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Yakuza: Like A Dragon Goes Full-On Turn-Based RPG & Sticks The Landing
Platform(s): Xbox Series X, Xbox Series S, PC
Genre: RPG set in fictional cities in Tokyo and Yokohama
Yakuza: Like A Dragon may not star series mainstay Kazuma Kiryu since his story arc is already complete, but its new lead Ichiban Kasuga offers a new and fresh perspective. Unlike Kiryu, the brash but well-meaning Ichiban has to start from the low rung of the ladder of society in the backwaters of Yokohama (the fictional town of Isezaki Ijincho) due to taking the blame for a past transgression in his former Yakuza family.
As a result, he’s been imprisoned for 18 years and is out of touch with society when he’s let out. He is then joined by former male nurse-turned-homeless person Nanba and ex-cop Adachi to basically try to get jobs and fight crime and chaos caused by the Yokohama criminal triad. Ichiban gets new party members to help his cause like mama-san bar owner Saeko. But generally, it’s a story of middle-aged men in a mid-life crisis trying to fight crime while also touching upon Japan’s problem with homelessness and the downtrodden of society.
It’s also a game where you solve most problems with righteous brute force, help folks out by acting as a Rent-A-Hero type fellow, fill up a criminal database for a professor’s “Sujidex” in the most obvious nod to Game Freak’s juggernaut RPG series, and also pass the time playing go-kart and karaoke. And your hero is such a huge fan of Dragon Quest, he basically enacts his fights in turn-based form and imagines his enemies as parodies of fantasy tropes.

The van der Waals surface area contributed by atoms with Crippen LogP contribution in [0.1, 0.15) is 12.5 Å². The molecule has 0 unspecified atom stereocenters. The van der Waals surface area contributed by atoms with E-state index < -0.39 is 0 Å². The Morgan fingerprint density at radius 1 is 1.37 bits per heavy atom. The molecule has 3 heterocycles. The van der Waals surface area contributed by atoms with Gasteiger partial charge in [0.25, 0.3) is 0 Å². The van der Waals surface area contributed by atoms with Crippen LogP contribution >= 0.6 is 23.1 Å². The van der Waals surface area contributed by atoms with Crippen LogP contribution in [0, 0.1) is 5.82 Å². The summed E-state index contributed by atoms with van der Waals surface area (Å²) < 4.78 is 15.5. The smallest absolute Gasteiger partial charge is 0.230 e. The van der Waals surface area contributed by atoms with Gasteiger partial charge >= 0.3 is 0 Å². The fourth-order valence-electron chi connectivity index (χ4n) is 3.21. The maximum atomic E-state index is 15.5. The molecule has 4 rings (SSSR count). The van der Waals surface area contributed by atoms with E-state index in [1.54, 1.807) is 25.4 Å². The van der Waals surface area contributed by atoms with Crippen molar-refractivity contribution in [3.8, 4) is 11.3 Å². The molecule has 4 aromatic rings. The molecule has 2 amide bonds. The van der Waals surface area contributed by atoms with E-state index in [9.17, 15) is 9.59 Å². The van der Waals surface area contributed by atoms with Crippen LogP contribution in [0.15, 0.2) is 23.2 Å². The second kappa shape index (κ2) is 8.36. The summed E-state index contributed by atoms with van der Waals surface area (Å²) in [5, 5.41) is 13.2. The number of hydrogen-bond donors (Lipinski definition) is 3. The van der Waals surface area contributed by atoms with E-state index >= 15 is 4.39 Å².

It sounds pretty deranged, sure, but that is the magic of the Yakuza series: balancing the serious crime drama with the absurd in a spectacularly cohesive fashion. It’s sincere with its storytelling and message, but at the same time it opens up avenues of levity like when you have to help a guy find baby formula only to find a yakuza group who like to be in nothing but diapers.
Much like the changing of the guard that is Ichiban’s lead role, so too does the game morphs from a 3D action brawler to a turn-based combat fare. It’s a refreshing change for veterans and also a nice new way to rope newbies in. If you’ve played a few turn-based RPGs back in the day, you’ll know how to play through Yakuza: Like A Dragon’s combat. Depending on who’s fast and dexterous on the turn scale, you and your enemies take turns hitting each other while keeping you and your party healthy and buffed.
The outrageous Yakuza franchise attacks and environmental prop usage are still there: Ichiban clobbers his foes with either his fists or bat that he lifted out of the ground King Arthur legend-style, while Nanba uses flaming breath and debilitating breath attacks like a Final Fantasy black mage would. You can also call in game-breaking “summons” called Poundmates, where you pay a lot of money for the service of to get a muscled black man have his way with your enemies. Its inspiration and nod to classic JRPG series is not subtle, but it is welcome and fits within the context of a Yakuza title.
My only gripe? Since combat has you pacing back and forth on the open-world map, you have to also consider positioning and placement of objects on the street and in dank dungeons. When you have enemies in front of you, switching to another target means you are prone to them interrupting this transition. Also, AoE attacks are affected by this; half the time enemies may shuffle here and there, meaning they’ll be out of range of your carefully-planned area attack, so think fast!